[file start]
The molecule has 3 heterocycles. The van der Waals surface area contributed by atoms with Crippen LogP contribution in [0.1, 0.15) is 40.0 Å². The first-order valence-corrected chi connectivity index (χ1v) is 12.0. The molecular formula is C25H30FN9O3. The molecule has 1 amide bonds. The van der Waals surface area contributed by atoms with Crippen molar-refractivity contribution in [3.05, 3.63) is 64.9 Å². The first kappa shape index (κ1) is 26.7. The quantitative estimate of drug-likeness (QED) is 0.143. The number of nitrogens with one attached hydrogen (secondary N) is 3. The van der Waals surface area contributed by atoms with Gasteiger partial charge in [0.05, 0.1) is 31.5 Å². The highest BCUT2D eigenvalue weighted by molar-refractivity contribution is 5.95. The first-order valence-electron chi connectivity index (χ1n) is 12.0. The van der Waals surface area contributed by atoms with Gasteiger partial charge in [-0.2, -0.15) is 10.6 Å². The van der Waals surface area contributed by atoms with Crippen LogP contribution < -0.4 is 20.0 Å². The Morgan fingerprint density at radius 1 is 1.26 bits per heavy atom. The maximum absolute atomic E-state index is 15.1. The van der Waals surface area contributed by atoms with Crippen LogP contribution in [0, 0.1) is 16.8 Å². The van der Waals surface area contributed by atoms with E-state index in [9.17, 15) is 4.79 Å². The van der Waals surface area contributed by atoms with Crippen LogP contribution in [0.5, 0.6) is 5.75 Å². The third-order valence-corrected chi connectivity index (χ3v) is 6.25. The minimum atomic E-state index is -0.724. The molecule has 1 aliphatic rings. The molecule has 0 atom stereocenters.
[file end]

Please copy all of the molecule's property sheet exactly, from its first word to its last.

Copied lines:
The molecule has 3 heterocycles. The van der Waals surface area contributed by atoms with Crippen LogP contribution in [0.1, 0.15) is 40.0 Å². The first-order valence-corrected chi connectivity index (χ1v) is 12.0. The molecular formula is C25H30FN9O3. The molecule has 1 amide bonds. The van der Waals surface area contributed by atoms with Crippen molar-refractivity contribution in [3.05, 3.63) is 64.9 Å². The first kappa shape index (κ1) is 26.7. The quantitative estimate of drug-likeness (QED) is 0.143. The number of nitrogens with one attached hydrogen (secondary N) is 3. The van der Waals surface area contributed by atoms with Gasteiger partial charge in [0.05, 0.1) is 31.5 Å². The highest BCUT2D eigenvalue weighted by molar-refractivity contribution is 5.95. The first-order valence-electron chi connectivity index (χ1n) is 12.0. The van der Waals surface area contributed by atoms with Gasteiger partial charge in [-0.2, -0.15) is 10.6 Å². The van der Waals surface area contributed by atoms with Crippen LogP contribution < -0.4 is 20.0 Å². The Morgan fingerprint density at radius 1 is 1.26 bits per heavy atom. The maximum absolute atomic E-state index is 15.1. The van der Waals surface area contributed by atoms with Crippen LogP contribution in [0, 0.1) is 16.8 Å². The van der Waals surface area contributed by atoms with E-state index in [9.17, 15) is 4.79 Å². The van der Waals surface area contributed by atoms with Crippen LogP contribution in [0.5, 0.6) is 5.75 Å². The third-order valence-corrected chi connectivity index (χ3v) is 6.25. The minimum atomic E-state index is -0.724. The molecule has 1 aliphatic rings. The molecule has 0 atom stereocenters.